An Atmosphere is Discovered Around a Nearby Earth-Like Planet

Sunday, 09 April 2017 - 11:45AM
Astronomy
Science News
Sunday, 09 April 2017 - 11:45AM
An Atmosphere is Discovered Around a Nearby Earth-Like Planet
NASA/JPL-Caltech

While we've never found a planet that's exactly like Earth (and we probably won't for a long time), we've been getting closer. Just over a month after the discovery of TRAPPIST-1 when seven Earth-like planets were found, scientists have found another nearby Earth-like planet, and this one contains an atmosphere.

The Astronomical Journal recently published the findings about exoplanet GJ 1132b, which is about 1.4 times the size of the Earth and exists 39 light years away, close enough to be studied using telescopes. The atmosphere seems to consists of water, methane, or a mix of both - the lead researcher from Keele University, Dr. John Southworth, suspects the planet might be an uninhabitable "water-world" filled with steam. Still, Southworth is optimistic about what this discovery means for the future:

Opening quote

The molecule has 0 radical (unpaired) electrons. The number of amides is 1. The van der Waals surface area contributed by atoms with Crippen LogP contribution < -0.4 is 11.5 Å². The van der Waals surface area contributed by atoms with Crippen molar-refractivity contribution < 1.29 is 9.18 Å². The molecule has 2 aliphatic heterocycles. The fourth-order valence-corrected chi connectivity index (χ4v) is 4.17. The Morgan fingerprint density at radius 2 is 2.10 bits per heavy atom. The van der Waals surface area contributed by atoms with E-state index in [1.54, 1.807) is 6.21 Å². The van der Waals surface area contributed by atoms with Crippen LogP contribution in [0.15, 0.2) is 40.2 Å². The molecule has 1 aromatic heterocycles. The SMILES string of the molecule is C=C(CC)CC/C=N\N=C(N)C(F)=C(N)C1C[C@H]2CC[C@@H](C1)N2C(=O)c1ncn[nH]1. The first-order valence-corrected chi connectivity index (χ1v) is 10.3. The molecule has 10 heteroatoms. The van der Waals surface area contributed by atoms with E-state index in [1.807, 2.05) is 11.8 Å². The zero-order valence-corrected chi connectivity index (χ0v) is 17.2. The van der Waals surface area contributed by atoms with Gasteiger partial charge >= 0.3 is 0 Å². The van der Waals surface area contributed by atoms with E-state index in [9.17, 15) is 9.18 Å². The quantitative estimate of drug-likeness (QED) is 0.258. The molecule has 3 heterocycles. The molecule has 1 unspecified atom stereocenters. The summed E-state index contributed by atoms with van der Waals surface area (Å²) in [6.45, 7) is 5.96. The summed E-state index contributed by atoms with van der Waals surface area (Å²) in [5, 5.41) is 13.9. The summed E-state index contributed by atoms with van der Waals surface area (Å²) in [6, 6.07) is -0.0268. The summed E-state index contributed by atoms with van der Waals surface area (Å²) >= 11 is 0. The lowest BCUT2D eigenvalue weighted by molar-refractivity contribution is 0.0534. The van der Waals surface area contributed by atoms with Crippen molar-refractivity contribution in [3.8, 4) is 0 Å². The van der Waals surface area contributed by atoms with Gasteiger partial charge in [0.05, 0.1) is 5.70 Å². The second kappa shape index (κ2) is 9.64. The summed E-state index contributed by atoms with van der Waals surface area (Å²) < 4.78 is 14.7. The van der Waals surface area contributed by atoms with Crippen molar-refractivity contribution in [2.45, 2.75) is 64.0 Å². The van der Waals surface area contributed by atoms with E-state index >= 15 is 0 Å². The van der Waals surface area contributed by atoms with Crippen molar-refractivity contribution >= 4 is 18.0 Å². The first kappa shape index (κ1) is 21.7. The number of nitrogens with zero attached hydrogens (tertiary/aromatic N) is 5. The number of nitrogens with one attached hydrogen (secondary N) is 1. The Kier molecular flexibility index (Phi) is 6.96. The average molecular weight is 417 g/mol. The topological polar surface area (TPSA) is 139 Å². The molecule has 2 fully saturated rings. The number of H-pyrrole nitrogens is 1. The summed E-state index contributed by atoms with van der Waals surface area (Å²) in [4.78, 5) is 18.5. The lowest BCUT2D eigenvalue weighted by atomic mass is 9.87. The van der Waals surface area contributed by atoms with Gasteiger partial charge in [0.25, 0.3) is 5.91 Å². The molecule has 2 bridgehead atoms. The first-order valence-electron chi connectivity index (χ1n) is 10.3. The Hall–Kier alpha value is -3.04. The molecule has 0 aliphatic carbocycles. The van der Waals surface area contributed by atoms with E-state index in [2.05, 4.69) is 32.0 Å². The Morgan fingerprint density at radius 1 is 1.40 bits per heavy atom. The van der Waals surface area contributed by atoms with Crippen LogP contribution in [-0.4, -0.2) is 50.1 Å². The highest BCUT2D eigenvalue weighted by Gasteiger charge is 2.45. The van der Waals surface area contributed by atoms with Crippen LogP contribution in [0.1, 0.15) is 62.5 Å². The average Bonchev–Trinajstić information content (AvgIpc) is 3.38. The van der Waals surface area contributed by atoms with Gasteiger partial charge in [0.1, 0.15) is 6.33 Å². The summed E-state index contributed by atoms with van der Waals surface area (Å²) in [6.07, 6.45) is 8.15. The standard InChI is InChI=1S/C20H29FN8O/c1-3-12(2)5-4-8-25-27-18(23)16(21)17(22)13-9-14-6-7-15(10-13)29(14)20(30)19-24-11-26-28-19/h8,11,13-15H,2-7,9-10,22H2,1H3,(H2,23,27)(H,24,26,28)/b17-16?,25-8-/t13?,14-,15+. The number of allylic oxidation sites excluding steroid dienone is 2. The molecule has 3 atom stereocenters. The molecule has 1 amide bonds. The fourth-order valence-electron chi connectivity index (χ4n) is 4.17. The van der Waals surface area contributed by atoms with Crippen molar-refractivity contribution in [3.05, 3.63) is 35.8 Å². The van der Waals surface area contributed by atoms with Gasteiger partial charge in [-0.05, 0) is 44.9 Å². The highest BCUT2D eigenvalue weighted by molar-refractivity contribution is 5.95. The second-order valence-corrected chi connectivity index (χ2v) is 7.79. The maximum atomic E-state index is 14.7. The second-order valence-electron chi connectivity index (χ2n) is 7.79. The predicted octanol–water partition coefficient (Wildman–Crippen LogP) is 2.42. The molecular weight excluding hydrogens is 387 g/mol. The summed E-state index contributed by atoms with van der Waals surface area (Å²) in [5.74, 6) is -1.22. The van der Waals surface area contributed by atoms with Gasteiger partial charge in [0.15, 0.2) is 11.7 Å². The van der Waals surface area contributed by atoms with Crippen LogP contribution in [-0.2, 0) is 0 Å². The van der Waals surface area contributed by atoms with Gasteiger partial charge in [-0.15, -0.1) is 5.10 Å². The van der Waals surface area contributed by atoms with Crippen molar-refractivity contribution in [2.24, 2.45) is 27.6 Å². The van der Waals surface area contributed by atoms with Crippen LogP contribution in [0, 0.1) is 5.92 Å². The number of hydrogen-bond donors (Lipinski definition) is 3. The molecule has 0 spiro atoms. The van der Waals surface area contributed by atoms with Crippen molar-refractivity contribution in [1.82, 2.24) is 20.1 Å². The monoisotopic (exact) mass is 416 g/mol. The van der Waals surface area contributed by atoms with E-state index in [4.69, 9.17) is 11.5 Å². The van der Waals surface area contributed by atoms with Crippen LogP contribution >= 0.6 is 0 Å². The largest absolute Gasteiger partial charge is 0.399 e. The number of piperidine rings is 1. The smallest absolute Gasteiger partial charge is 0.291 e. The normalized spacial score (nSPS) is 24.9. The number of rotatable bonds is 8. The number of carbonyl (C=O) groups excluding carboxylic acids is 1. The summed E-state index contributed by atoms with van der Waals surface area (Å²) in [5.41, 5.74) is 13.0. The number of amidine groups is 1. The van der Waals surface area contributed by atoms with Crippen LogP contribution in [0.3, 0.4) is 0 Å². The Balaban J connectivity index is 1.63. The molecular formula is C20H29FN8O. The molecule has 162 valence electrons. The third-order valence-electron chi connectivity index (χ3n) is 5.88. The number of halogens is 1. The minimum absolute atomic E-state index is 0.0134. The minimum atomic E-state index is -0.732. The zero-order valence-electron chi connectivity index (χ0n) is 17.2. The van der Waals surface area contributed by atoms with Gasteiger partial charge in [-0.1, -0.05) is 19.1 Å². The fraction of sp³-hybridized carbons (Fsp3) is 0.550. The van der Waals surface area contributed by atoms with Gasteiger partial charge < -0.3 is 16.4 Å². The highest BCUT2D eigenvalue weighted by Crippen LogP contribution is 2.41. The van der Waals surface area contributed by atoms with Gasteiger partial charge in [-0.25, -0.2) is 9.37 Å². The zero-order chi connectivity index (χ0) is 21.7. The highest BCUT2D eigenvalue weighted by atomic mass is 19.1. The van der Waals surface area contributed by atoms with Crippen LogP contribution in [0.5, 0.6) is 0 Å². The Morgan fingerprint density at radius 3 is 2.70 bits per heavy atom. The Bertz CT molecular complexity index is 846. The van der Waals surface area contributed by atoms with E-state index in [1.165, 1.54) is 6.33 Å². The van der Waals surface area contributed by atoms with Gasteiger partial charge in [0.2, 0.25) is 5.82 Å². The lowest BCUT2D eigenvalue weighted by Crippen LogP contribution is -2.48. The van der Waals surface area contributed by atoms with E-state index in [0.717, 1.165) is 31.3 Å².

"What we have shown is that planets around low mass stars can have atmospheres and because there are so many of those in the Universe, it makes it that much more likely that one might have life."
Closing quote


This discovery brings us much closer toward finding habitable planets capable of harboring alien life. Don't hold your breath for any GJ 1132b alien life announcements though; the planet is 698 degrees Fahrenheit (370 degrees Celsius) while no known Earth life can survive over 248 degrees Fahrenheit (120 degrees Celsius). And that's not the only deterrent.

The GJ 1132b orbits an M dwarf Star, of which there are no shortages of in the galaxy. M dwarf stars are known for being active with flares and eruptions, the kind of activity that can obliterate the atmospheres of nearby planets. The GJ 1132b is quite close to its M dwarf, completing an orbit in just 1.6 days. This could mean that its newly discovered atmosphere has a daunting expiration date or alternatively, that M dwarfs are less explosive than originally thought.

With the aid of NASA's Transiting Exoplanet Survey Satellite (TESS) coming out later this year, scientists should be able to find more nearby Earth-like planets and study their atmospheres with ease.

Via: BBC

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